Hello, and welcome back to another edition of Tactically Naive, SB Nation’s weekly soccer column. These Monday evening fixtures are really playing havoc with our schedule.
On the overwhelming pointlessness of West Ham
Thanks to some unusually vigorous weather patterns, the angry squalls of a dying planet, West Ham found themselves in an uncomfortable spot. Having to play one of the best teams in the country is an unfortunate necessity, whenever it happens. Having to play them both in a week is verging on the sadistic.
To keep things fresh and exciting, West Ham went at the games in different ways. Against City they set out their stall to do nothing much of anything, seeming to reject the very idea of participation. They were defensive to the point of parody, they were limp, and at times they were barely present at all. They were defeatist, and they were defeated.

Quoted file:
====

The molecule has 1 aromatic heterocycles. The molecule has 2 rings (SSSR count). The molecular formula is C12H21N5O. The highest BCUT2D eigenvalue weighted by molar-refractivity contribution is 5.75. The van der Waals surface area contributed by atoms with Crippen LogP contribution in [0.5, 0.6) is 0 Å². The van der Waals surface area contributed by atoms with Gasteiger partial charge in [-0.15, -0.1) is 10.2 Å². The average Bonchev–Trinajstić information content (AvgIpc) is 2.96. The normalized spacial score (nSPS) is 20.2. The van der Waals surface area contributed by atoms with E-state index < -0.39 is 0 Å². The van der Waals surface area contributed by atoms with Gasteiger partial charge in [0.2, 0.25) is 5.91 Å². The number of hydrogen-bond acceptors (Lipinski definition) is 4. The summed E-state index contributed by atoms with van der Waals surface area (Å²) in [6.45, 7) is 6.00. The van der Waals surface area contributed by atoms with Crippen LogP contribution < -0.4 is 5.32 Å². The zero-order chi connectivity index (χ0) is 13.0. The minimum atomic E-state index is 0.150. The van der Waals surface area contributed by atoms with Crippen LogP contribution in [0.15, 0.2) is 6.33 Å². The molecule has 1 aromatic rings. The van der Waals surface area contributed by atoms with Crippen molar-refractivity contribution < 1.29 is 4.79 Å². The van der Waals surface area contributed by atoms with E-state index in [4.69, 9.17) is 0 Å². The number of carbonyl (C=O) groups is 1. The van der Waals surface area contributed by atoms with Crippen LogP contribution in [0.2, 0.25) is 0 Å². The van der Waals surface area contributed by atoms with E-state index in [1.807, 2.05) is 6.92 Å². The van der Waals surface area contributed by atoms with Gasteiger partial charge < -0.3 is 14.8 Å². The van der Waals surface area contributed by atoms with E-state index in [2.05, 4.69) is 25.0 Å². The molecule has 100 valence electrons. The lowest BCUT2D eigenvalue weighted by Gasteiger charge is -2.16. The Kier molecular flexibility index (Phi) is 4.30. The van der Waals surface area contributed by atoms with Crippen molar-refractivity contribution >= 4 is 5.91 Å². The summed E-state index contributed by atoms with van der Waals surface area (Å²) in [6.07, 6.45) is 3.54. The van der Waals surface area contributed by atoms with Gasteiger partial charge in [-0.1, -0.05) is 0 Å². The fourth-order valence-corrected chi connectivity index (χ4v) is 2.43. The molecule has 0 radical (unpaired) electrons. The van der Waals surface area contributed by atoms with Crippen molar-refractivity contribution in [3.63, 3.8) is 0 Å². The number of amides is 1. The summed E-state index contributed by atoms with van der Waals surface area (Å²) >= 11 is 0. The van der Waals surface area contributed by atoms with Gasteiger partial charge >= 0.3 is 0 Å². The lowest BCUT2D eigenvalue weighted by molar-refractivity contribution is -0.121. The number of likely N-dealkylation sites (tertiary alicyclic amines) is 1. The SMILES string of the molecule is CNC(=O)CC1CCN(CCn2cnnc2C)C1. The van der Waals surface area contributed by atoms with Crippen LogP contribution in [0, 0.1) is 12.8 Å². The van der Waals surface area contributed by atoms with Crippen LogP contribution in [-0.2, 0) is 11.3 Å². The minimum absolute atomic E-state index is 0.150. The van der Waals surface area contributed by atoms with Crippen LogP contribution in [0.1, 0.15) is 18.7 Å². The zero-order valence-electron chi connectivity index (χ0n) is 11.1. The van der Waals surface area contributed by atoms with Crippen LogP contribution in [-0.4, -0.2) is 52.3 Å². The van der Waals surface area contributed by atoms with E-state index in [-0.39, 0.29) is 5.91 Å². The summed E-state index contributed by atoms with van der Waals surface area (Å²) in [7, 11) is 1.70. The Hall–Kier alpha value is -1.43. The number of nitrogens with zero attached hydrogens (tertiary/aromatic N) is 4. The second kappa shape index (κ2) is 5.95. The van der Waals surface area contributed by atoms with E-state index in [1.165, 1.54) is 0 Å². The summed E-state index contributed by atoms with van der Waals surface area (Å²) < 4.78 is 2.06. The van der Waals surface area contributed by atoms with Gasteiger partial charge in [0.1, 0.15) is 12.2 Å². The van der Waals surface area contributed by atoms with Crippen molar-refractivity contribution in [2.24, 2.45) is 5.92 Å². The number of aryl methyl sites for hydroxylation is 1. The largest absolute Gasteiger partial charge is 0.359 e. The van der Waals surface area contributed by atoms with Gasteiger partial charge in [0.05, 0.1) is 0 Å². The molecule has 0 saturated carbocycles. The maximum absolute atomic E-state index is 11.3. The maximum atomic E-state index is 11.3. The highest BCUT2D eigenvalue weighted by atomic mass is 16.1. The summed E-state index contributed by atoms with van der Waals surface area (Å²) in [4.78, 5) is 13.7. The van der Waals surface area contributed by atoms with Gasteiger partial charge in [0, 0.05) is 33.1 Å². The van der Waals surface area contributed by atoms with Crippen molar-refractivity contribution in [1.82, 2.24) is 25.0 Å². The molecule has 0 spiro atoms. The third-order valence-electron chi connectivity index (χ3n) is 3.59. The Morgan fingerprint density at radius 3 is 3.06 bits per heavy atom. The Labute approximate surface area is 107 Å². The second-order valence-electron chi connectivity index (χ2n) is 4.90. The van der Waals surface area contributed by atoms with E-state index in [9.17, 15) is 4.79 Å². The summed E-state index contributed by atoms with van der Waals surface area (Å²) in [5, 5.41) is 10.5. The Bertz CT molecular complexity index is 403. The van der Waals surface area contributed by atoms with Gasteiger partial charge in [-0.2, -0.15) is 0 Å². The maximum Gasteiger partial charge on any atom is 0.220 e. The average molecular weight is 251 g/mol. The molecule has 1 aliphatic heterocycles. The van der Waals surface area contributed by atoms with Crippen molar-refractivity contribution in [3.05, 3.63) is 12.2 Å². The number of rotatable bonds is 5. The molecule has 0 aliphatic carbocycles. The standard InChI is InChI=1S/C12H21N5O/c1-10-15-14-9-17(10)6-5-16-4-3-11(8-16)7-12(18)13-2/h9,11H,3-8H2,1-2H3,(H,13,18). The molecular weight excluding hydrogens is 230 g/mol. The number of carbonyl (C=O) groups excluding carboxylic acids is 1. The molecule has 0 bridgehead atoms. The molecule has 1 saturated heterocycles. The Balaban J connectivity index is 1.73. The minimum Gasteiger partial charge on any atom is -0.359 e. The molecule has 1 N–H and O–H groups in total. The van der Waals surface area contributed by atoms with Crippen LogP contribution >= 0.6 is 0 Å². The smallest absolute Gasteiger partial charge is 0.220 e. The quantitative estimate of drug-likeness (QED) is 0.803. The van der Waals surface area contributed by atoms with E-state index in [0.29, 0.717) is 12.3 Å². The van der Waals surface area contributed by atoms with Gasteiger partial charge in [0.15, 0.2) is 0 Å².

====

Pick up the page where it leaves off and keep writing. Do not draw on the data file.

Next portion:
Against Liverpool, by contrast, they were pretty sparky. There was an energy and an application about them. And they even scored. Twice. For 14 minutes, they led the undefeated runaway leaders. There was just enough time for Arsenal fans to get their hopes up — maybe the Invincibles are safe! — before former Arsenal goalkeeper Łukasz Fabiański Arsenalled the ball between his own legs for the equaliser.
Shortly afterwards, Liverpool took the lead, and kept it. West Ham played pretty well! And still, they were defeated.
There is nothing surprising about the results, of course. First and second in the Premier League should generally be beating the relegation strugglers, and West Ham are having one of those seasons again. But taking both games together, Tactically Naive — and we may, of course, be overthinking things — found the whole process mildly depressing. And not just because Felipe Anderson is a gorgeous footballer who deserves better.